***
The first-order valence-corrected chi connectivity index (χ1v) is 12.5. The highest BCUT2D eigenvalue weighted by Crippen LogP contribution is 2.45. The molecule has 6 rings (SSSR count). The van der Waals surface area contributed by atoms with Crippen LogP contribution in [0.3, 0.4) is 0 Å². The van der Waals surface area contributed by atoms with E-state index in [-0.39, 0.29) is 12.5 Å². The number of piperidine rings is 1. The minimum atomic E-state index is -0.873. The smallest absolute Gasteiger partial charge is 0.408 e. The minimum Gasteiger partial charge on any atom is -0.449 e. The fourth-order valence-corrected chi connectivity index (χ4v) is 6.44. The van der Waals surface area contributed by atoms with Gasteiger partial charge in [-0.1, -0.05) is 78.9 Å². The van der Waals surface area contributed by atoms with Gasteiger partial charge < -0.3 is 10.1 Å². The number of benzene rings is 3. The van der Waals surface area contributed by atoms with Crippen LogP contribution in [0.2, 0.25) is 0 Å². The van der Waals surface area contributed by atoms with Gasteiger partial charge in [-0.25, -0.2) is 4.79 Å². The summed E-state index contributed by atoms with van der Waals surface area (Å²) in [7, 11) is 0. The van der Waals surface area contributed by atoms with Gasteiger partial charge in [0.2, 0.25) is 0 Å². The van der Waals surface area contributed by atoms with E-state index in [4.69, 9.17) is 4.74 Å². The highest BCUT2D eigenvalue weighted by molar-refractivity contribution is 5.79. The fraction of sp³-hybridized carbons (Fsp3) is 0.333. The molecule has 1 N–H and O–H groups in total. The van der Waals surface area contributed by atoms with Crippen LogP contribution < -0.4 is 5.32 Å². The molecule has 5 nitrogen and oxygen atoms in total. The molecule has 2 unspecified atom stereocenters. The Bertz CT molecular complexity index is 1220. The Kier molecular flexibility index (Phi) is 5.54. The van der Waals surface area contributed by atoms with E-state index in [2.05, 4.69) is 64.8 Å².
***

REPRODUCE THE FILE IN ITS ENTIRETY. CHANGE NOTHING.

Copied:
The first-order valence-corrected chi connectivity index (χ1v) is 12.5. The highest BCUT2D eigenvalue weighted by Crippen LogP contribution is 2.45. The molecule has 6 rings (SSSR count). The van der Waals surface area contributed by atoms with Crippen LogP contribution in [0.3, 0.4) is 0 Å². The van der Waals surface area contributed by atoms with E-state index in [-0.39, 0.29) is 12.5 Å². The number of piperidine rings is 1. The minimum atomic E-state index is -0.873. The smallest absolute Gasteiger partial charge is 0.408 e. The minimum Gasteiger partial charge on any atom is -0.449 e. The fourth-order valence-corrected chi connectivity index (χ4v) is 6.44. The van der Waals surface area contributed by atoms with Gasteiger partial charge in [-0.1, -0.05) is 78.9 Å². The van der Waals surface area contributed by atoms with Gasteiger partial charge < -0.3 is 10.1 Å². The number of benzene rings is 3. The van der Waals surface area contributed by atoms with Crippen LogP contribution in [0.2, 0.25) is 0 Å². The van der Waals surface area contributed by atoms with Gasteiger partial charge in [-0.25, -0.2) is 4.79 Å². The summed E-state index contributed by atoms with van der Waals surface area (Å²) in [7, 11) is 0. The van der Waals surface area contributed by atoms with Gasteiger partial charge in [0.2, 0.25) is 0 Å². The van der Waals surface area contributed by atoms with E-state index in [4.69, 9.17) is 4.74 Å². The highest BCUT2D eigenvalue weighted by molar-refractivity contribution is 5.79. The fraction of sp³-hybridized carbons (Fsp3) is 0.333. The molecule has 1 N–H and O–H groups in total. The van der Waals surface area contributed by atoms with Crippen LogP contribution < -0.4 is 5.32 Å². The molecule has 5 nitrogen and oxygen atoms in total. The molecule has 2 unspecified atom stereocenters. The Bertz CT molecular complexity index is 1220. The Kier molecular flexibility index (Phi) is 5.54. The van der Waals surface area contributed by atoms with E-state index in [2.05, 4.69) is 64.8 Å².